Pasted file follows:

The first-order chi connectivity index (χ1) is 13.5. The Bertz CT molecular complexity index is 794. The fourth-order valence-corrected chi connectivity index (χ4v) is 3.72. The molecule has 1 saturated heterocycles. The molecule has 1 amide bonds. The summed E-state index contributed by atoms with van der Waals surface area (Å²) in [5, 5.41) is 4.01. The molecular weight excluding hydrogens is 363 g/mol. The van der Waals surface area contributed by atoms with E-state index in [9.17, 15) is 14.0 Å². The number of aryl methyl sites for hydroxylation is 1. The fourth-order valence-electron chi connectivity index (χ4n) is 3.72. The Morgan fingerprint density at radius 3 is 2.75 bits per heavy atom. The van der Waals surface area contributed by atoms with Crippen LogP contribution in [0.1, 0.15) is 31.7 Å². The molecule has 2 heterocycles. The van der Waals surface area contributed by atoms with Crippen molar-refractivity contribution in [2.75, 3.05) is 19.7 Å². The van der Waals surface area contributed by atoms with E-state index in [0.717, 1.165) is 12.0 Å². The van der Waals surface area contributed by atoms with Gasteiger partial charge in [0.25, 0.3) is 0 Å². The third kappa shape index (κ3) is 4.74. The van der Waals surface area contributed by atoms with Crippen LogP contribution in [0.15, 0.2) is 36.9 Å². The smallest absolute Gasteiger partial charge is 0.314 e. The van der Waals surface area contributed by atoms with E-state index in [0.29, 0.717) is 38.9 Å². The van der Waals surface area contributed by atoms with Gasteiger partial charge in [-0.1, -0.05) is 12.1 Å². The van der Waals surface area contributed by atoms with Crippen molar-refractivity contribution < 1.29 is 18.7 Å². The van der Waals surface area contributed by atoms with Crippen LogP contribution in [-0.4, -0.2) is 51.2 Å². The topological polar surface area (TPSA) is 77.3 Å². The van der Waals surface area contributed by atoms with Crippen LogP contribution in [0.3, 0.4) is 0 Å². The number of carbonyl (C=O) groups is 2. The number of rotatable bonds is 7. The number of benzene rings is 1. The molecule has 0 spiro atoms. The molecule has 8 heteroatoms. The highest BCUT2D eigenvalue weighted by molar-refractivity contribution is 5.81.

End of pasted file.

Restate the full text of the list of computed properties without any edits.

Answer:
The first-order chi connectivity index (χ1) is 13.5. The Bertz CT molecular complexity index is 794. The fourth-order valence-corrected chi connectivity index (χ4v) is 3.72. The molecule has 1 saturated heterocycles. The molecule has 1 amide bonds. The summed E-state index contributed by atoms with van der Waals surface area (Å²) in [5, 5.41) is 4.01. The molecular weight excluding hydrogens is 363 g/mol. The van der Waals surface area contributed by atoms with E-state index in [9.17, 15) is 14.0 Å². The number of aryl methyl sites for hydroxylation is 1. The fourth-order valence-electron chi connectivity index (χ4n) is 3.72. The Morgan fingerprint density at radius 3 is 2.75 bits per heavy atom. The van der Waals surface area contributed by atoms with Crippen LogP contribution in [0.1, 0.15) is 31.7 Å². The molecule has 2 heterocycles. The van der Waals surface area contributed by atoms with Crippen molar-refractivity contribution in [2.75, 3.05) is 19.7 Å². The van der Waals surface area contributed by atoms with E-state index in [0.717, 1.165) is 12.0 Å². The van der Waals surface area contributed by atoms with Gasteiger partial charge in [0.25, 0.3) is 0 Å². The third kappa shape index (κ3) is 4.74. The van der Waals surface area contributed by atoms with Crippen LogP contribution in [0.15, 0.2) is 36.9 Å². The smallest absolute Gasteiger partial charge is 0.314 e. The van der Waals surface area contributed by atoms with E-state index in [0.29, 0.717) is 38.9 Å². The van der Waals surface area contributed by atoms with Gasteiger partial charge in [-0.1, -0.05) is 12.1 Å². The van der Waals surface area contributed by atoms with Crippen molar-refractivity contribution < 1.29 is 18.7 Å². The van der Waals surface area contributed by atoms with Crippen LogP contribution in [-0.4, -0.2) is 51.2 Å². The topological polar surface area (TPSA) is 77.3 Å². The van der Waals surface area contributed by atoms with Crippen LogP contribution in [0.3, 0.4) is 0 Å². The number of carbonyl (C=O) groups is 2. The number of rotatable bonds is 7. The number of benzene rings is 1. The molecule has 0 spiro atoms. The molecule has 8 heteroatoms. The highest BCUT2D eigenvalue weighted by molar-refractivity contribution is 5.81.